The survey conducted among key corporate social responsibility (CSR) executives highlights India Inc.’s high dependence on third-party implementation partners to lead and execute CSR programs.
Corporate social responsibility has evolved in India over the last few years from being voluntary, philanthropic and unsystematic, to organizations instituting structured and strategic programs to contribute toward causes that enable the welfare of society as a whole. The focus and effort made around CSR was enhanced by the amendments to the Companies Act 2013 that defined the scope for organizations above a certain size and threshold. Key amendments included the introduction of Section 135 that outlines mandatory spends, a defined program and a dedicated committee to administer and monitor the program. Recent data released by the government highlights significant amounts being spent for the development and management of CSR initiatives, with a reported spend of close to INR12,000 crore in 2018-19, the highest since the Act became mandatory in 2014-15.
With the prevailing COVID-19 pandemic, CSR teams and initiatives have had to step up and be at the forefront as the world faces turbulent and unprecedented times. Organizations are re-aligning priorities, ongoing projects are being reviewed for efficacy, while fostering new programs aimed at relief activities for wider community building and engagement. The impact of social initiatives is paramount, especially during times of crisis. But measuring the performance and impact of CSR initiatives can be challenging, particularly as it is aimed at delivering long-term value for communities at large. Instituting governance and compliance programs from an initial stage can strengthen the supervision and the outreach, minimize any waste or leakage and deter unethical practices. Integrity needs to be at the heart of CSR initiatives to make a real difference.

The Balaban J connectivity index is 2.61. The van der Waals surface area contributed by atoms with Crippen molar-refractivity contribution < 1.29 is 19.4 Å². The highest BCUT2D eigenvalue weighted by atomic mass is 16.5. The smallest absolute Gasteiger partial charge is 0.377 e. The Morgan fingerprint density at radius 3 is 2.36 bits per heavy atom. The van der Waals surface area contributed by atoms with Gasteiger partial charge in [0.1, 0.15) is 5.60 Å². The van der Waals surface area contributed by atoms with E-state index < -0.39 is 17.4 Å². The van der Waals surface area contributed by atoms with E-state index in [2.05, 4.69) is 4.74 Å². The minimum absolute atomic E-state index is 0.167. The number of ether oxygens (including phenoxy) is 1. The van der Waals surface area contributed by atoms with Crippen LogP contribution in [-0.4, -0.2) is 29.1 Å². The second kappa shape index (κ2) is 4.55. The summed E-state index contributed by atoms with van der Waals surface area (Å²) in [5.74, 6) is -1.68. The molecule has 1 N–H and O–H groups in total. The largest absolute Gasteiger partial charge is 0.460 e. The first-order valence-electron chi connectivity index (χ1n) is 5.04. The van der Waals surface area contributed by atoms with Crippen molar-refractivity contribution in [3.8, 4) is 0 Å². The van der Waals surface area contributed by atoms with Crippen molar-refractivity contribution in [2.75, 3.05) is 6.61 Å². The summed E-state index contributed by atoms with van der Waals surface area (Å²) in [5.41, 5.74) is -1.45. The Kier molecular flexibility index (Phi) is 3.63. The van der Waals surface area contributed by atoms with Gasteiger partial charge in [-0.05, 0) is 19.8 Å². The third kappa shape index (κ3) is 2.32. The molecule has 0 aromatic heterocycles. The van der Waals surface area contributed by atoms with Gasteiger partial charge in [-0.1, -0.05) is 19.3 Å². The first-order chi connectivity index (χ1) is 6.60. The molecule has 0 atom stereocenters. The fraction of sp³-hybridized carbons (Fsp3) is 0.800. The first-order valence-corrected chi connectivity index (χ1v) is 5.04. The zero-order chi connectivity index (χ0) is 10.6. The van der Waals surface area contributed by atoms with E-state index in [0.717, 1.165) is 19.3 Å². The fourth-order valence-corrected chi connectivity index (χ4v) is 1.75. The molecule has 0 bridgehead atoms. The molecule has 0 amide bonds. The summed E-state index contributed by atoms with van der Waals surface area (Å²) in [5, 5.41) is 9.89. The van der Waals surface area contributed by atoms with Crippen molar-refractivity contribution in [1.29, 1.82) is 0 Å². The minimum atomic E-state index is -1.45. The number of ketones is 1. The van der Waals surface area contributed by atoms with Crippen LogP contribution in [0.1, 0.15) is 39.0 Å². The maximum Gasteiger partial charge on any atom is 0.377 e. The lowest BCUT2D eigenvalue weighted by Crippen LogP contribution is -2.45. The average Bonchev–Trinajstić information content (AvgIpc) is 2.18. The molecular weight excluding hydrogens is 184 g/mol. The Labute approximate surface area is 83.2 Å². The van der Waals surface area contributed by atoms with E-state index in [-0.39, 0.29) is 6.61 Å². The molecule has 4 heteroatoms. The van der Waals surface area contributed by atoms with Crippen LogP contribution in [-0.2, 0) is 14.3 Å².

Against this backdrop, EY’s report Corporate social responsibility in India: re-engineering compliance and fraud mitigation strategies – in which we surveyed over 100 CSR executives in India – found India Inc.’s high dependence on third-party implementation partners to lead and execute these programs. However, the level of governance in identifying vulnerabilities and understanding the authenticity and credentials of third parties tends to be very rudimentary.
Other aspects emerging from the survey findings were low involvement of management and limited monitoring over the implementation process, including understanding if the allocated funds were utilized for the actual purposes as described in the CSR plan.
Understanding the third-party challenge in CSR programs